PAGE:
Selected Cambridge English Qualifications, developed by a department of Cambridge University, have been officially recognised as proof of English language ability in the vocational education sector in The Netherlands.
The decision means that vocational institutions can now apply for an exemption from the institutional examinations for generic English, for those students holding a Cambridge English Qualification. It is set to benefit thousands of students in the Netherlands every year who are working towards a place at higher education or entering the workplace.
Experts from Cambridge say the move will make life easier for institutions and schools, as Cambridge English Qualifications are often offered as an additional discipline within the curricula. The decision will also benefit students as they will get more opportunities to take a globally recognised Cambridge English Qualification. The exams recognised are Cambridge English A2 Key, B1 Preliminary and B2 First (general, for Schools and business).
‘We’re delighted to be involved in vocational education in The Netherlands which is such an important sector in the country,’ commented Marleen Soto, Country Manager Benelux at Cambridge Assessment English.
She continued: ‘The Cambridge English Qualifications are designed to test real-life communication skills, which will give a skill boost to thousands of ambitious Dutch students. It will also make life much easier for institutions and teachers as many of their students will already have Cambridge English Qualifications. We’re now working closely with schools to help them become part of the Cambridge network of Official Preparation Centres that help students learn English and prove their skills to the world.’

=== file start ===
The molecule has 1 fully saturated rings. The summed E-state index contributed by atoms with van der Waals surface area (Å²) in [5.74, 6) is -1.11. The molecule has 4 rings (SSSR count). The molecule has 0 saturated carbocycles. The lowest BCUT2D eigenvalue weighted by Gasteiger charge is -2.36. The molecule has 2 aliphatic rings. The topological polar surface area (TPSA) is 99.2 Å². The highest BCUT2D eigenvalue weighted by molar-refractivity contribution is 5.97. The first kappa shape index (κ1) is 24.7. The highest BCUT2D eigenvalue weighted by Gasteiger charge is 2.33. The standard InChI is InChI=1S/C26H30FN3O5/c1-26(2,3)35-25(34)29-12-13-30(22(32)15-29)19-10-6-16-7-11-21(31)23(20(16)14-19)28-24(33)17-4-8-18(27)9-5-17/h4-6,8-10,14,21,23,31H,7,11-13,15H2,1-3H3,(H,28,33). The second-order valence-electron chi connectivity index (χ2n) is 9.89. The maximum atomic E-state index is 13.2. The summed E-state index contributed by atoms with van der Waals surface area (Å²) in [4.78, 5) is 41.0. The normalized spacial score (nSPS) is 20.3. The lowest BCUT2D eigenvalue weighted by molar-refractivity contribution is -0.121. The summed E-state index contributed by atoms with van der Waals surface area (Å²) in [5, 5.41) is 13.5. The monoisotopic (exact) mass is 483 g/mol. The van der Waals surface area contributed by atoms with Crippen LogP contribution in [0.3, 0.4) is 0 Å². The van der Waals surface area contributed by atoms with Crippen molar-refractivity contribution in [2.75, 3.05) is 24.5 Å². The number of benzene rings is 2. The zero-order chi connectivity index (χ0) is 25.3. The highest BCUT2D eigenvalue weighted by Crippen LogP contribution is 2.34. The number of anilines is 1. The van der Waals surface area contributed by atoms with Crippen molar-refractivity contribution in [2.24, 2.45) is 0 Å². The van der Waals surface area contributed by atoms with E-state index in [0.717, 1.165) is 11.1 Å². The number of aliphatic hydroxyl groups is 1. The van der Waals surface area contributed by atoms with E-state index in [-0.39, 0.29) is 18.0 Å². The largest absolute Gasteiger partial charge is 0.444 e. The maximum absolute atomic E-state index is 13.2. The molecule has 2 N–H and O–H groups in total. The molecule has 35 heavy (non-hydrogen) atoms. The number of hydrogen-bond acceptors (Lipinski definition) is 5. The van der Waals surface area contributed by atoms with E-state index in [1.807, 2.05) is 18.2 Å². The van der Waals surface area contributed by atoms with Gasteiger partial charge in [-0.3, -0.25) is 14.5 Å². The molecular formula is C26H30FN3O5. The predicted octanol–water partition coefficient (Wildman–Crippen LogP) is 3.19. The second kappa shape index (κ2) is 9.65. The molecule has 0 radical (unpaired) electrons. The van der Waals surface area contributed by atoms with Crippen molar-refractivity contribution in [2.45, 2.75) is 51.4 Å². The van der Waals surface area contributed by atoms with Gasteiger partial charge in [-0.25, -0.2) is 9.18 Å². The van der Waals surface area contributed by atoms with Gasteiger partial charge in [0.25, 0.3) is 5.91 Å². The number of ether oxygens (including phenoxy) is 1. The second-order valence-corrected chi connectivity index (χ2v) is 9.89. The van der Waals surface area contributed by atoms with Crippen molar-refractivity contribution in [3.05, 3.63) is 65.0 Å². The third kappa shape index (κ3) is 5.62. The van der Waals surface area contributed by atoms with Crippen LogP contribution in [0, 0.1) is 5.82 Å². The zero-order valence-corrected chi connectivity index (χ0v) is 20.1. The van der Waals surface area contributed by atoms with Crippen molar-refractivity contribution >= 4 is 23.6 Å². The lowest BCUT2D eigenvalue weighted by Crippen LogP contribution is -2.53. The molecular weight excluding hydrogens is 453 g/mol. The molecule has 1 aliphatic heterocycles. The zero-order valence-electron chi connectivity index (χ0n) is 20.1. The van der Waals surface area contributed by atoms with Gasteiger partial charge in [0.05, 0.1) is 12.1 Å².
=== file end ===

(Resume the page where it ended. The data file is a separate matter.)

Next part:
Every year thousands of students study at vocational institutions in The Netherlands and work their way up to four levels with the aim of going onto higher education or the workplace. The recognition of Cambridge English Qualifications is set to benefit all vocational institutions.
In 2021 there were 290,000 students at level 4 where English is compulsory on the exit at level B1 of the Common European Framework of Reference (CEFR) for generic English and an optional B2 level for those who want a greater challenge. Students who are successful at level 4 will have the opportunity to apply to university for applied sciences.
The project is the result of a collaboration between the organisations Hobéon and KIWA, who are both assessment partners of the Ministry of Education and VEMBO, the national Foundation for Validation of Exams Vocational Levels. At the beginning of this academic year, Hobéon and KIWA worked with experts at Cambridge Assessment English to carry out an audit to make sure the Cambridge English Qualifications met the strict criteria on English language examinations.
Find out more: https://www.cambridgeenglish.org/nl/why-cambridge-english/mbo-recognition/
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